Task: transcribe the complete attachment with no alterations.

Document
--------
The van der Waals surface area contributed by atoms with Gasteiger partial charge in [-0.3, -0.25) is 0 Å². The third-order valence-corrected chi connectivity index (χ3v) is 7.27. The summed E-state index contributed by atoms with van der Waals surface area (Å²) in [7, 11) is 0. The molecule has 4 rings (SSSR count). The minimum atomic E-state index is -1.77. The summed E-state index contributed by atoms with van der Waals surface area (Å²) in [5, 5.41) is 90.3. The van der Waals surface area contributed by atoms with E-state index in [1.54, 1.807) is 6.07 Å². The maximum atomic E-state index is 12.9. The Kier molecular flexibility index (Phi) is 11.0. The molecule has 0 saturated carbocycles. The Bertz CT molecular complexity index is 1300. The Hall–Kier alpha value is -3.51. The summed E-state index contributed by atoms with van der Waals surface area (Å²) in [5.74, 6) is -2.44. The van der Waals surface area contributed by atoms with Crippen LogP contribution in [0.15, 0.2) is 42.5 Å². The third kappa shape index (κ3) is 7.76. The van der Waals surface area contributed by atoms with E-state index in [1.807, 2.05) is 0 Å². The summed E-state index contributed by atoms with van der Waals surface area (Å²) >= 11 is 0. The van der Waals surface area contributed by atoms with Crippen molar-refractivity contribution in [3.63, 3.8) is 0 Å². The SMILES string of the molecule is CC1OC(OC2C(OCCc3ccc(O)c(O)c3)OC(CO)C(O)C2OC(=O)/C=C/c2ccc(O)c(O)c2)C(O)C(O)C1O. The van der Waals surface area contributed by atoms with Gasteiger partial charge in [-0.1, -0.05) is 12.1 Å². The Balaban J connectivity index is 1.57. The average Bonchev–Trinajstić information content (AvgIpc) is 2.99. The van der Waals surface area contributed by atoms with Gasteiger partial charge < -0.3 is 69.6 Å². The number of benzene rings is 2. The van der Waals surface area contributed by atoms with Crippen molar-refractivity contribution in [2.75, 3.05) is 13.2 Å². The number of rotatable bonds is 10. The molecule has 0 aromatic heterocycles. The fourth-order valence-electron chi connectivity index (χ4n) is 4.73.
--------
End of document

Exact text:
The van der Waals surface area contributed by atoms with Gasteiger partial charge in [-0.3, -0.25) is 0 Å². The third-order valence-corrected chi connectivity index (χ3v) is 7.27. The summed E-state index contributed by atoms with van der Waals surface area (Å²) in [7, 11) is 0. The molecule has 4 rings (SSSR count). The minimum atomic E-state index is -1.77. The summed E-state index contributed by atoms with van der Waals surface area (Å²) in [5, 5.41) is 90.3. The van der Waals surface area contributed by atoms with E-state index in [1.54, 1.807) is 6.07 Å². The maximum atomic E-state index is 12.9. The Kier molecular flexibility index (Phi) is 11.0. The molecule has 0 saturated carbocycles. The Bertz CT molecular complexity index is 1300. The Hall–Kier alpha value is -3.51. The summed E-state index contributed by atoms with van der Waals surface area (Å²) in [5.74, 6) is -2.44. The van der Waals surface area contributed by atoms with Crippen LogP contribution in [0.15, 0.2) is 42.5 Å². The third kappa shape index (κ3) is 7.76. The van der Waals surface area contributed by atoms with E-state index in [1.807, 2.05) is 0 Å². The summed E-state index contributed by atoms with van der Waals surface area (Å²) >= 11 is 0. The van der Waals surface area contributed by atoms with Crippen molar-refractivity contribution in [3.63, 3.8) is 0 Å². The SMILES string of the molecule is CC1OC(OC2C(OCCc3ccc(O)c(O)c3)OC(CO)C(O)C2OC(=O)/C=C/c2ccc(O)c(O)c2)C(O)C(O)C1O. The van der Waals surface area contributed by atoms with Gasteiger partial charge in [-0.1, -0.05) is 12.1 Å². The Balaban J connectivity index is 1.57. The average Bonchev–Trinajstić information content (AvgIpc) is 2.99. The van der Waals surface area contributed by atoms with Gasteiger partial charge < -0.3 is 69.6 Å². The number of benzene rings is 2. The van der Waals surface area contributed by atoms with Crippen molar-refractivity contribution in [2.75, 3.05) is 13.2 Å². The number of rotatable bonds is 10. The molecule has 0 aromatic heterocycles. The fourth-order valence-electron chi connectivity index (χ4n) is 4.73.